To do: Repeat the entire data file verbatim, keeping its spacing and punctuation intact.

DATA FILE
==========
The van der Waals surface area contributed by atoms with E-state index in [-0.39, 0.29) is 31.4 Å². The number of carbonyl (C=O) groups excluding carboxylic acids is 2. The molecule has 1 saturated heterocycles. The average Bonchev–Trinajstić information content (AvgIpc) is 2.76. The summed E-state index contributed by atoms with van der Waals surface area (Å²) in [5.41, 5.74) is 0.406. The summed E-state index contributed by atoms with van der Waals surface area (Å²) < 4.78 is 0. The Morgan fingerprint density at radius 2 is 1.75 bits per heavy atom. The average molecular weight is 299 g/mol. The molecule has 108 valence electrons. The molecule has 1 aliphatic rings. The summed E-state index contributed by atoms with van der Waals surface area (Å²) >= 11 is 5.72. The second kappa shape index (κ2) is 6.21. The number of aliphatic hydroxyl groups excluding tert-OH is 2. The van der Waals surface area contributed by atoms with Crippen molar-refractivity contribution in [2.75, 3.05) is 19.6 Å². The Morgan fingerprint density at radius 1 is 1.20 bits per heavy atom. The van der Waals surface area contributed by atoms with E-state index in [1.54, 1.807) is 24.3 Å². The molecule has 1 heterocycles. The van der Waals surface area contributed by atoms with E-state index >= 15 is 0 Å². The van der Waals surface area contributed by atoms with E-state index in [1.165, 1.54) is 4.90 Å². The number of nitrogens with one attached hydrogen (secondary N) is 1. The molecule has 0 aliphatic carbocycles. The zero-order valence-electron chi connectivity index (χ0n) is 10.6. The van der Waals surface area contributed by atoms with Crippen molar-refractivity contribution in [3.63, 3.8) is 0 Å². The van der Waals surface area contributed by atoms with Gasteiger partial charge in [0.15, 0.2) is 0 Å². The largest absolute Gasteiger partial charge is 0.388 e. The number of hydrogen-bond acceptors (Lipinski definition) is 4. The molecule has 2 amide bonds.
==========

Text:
The van der Waals surface area contributed by atoms with E-state index in [-0.39, 0.29) is 31.4 Å². The number of carbonyl (C=O) groups excluding carboxylic acids is 2. The molecule has 1 saturated heterocycles. The average Bonchev–Trinajstić information content (AvgIpc) is 2.76. The summed E-state index contributed by atoms with van der Waals surface area (Å²) in [5.41, 5.74) is 0.406. The summed E-state index contributed by atoms with van der Waals surface area (Å²) < 4.78 is 0. The Morgan fingerprint density at radius 2 is 1.75 bits per heavy atom. The average molecular weight is 299 g/mol. The molecule has 108 valence electrons. The molecule has 1 aliphatic rings. The summed E-state index contributed by atoms with van der Waals surface area (Å²) >= 11 is 5.72. The second kappa shape index (κ2) is 6.21. The number of aliphatic hydroxyl groups excluding tert-OH is 2. The van der Waals surface area contributed by atoms with Crippen molar-refractivity contribution in [2.75, 3.05) is 19.6 Å². The Morgan fingerprint density at radius 1 is 1.20 bits per heavy atom. The van der Waals surface area contributed by atoms with E-state index in [1.54, 1.807) is 24.3 Å². The molecule has 1 heterocycles. The van der Waals surface area contributed by atoms with E-state index >= 15 is 0 Å². The van der Waals surface area contributed by atoms with E-state index in [1.165, 1.54) is 4.90 Å². The number of nitrogens with one attached hydrogen (secondary N) is 1. The molecule has 0 aliphatic carbocycles. The zero-order valence-electron chi connectivity index (χ0n) is 10.6. The van der Waals surface area contributed by atoms with Crippen molar-refractivity contribution in [3.63, 3.8) is 0 Å². The van der Waals surface area contributed by atoms with Gasteiger partial charge in [0.15, 0.2) is 0 Å². The largest absolute Gasteiger partial charge is 0.388 e. The number of hydrogen-bond acceptors (Lipinski definition) is 4. The molecule has 2 amide bonds.